By Vir Christi

When Holy Week arrives, there is a sense of anticipation among Catholics.  Easter is right around the corner!  Palm Sunday begins a countdown to Easter for many people, a time when we can return to the things we gave up for Lent and don’t have to worry about rigorously adhering to the meatless Friday penances.  But is this really the right way to approach Holy Week?  How do we make the most effective use of our time during the holiest week of the liturgical year?

Pause to Reflect

Holy Week is loaded with days that offer ample opportunity for reflection.  Most dioceses celebrate their Chrism Mass during Holy Week; that provides a good time to consider what an enormous gift God has given the Church to be able to baptize new members, ordain men to the clerical state, and bless the sick.  For those reasons Jesus called the Twelve to Himself!  

Then on Spy Wednesday, the Church remembers how Judas Iscariot rejected Jesus’ invitation to apostleship in exchange for a payment of silver.  In what ways have we rejected the invitation of Christ to go deeper with Him?  Where in our lives have we placed other things in a higher place of honor than Jesus?

The two days of Holy Thursday and Good Friday are joined together in a particular way to reinforce the significance of Jesus giving us Himself in the Eucharist.  There is no Eucharist without the Cross.  Jesus spent three years preaching and healing to set up the events that the Church remembers each year on Holy Thursday and Good Friday.  Do we treat the Eucharist as though it’s just another meaningless ritual, or do we pause to reflect on how much Our Lord gave  up in order to give us the Eucharist?  When we prepare to receive Holy Communion at Mass, do we take a moment to look up at the crucifix and remember why we’re able to partake of the Eucharist in the first place?  How did Jesus feel on the Cross, knowing that so many people would hear about what happened in His Passion and still reject Him?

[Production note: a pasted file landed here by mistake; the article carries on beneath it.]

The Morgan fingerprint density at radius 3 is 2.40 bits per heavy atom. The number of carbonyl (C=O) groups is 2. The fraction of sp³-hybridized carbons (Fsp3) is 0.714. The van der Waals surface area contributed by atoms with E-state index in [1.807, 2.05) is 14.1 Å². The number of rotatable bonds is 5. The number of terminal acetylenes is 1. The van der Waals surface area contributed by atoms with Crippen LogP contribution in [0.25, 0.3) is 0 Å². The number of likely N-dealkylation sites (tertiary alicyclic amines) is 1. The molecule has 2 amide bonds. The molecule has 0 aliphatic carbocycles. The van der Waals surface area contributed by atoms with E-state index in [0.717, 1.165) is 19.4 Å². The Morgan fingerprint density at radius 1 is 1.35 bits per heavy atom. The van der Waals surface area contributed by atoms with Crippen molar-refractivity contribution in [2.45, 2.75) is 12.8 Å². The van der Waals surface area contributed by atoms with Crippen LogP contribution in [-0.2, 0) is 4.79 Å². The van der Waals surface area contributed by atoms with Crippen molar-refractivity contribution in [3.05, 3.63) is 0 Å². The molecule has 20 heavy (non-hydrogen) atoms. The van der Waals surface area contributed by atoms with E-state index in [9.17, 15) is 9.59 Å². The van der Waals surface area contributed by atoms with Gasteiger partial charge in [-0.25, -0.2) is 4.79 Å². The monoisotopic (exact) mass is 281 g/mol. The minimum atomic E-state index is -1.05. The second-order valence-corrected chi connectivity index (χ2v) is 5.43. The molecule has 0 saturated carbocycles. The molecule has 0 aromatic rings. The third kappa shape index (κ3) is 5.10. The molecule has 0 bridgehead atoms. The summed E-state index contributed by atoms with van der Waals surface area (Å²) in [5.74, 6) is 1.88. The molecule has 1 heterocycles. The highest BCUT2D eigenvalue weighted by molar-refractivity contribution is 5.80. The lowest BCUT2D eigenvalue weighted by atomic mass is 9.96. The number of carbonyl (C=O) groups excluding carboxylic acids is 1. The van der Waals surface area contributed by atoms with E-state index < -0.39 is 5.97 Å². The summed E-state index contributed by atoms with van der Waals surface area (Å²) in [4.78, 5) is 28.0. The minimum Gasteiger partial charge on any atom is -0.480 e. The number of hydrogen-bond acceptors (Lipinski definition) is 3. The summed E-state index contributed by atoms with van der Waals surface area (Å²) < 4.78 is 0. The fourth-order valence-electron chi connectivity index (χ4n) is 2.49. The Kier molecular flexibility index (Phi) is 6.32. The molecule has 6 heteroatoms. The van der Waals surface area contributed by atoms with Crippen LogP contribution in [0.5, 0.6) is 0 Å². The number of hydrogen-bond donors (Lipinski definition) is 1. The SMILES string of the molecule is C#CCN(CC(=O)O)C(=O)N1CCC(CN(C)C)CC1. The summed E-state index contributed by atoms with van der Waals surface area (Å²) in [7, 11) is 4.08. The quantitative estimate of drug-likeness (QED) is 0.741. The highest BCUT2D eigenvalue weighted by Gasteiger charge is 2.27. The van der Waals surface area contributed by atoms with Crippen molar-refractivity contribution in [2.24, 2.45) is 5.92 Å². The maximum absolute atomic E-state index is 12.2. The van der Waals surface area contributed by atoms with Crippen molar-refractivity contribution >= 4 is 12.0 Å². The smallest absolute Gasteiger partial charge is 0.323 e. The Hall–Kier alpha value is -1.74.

Holy Saturday is often treated by Catholics as a day randomly thrown into the middle of the Triduum, just one more waiting period we have to go through before we can get to the good stuff on Easter.  Do we treat it as a day of silence, reflecting the silence of Christ lying in the tomb?  Can we imagine what the Eleven and the women who accompanied Jesus must have felt like, wondering if their faith was in vain?  Do we allow ourselves to enter into their sorrowful longing to be reunited with the Lord, so as to open ourselves more fully to the joy of Easter?  Each day of Holy Week from Palm Sunday to Easter Sunday is rich with material for reflection.  It’s important to pause on each day to take advantage of this.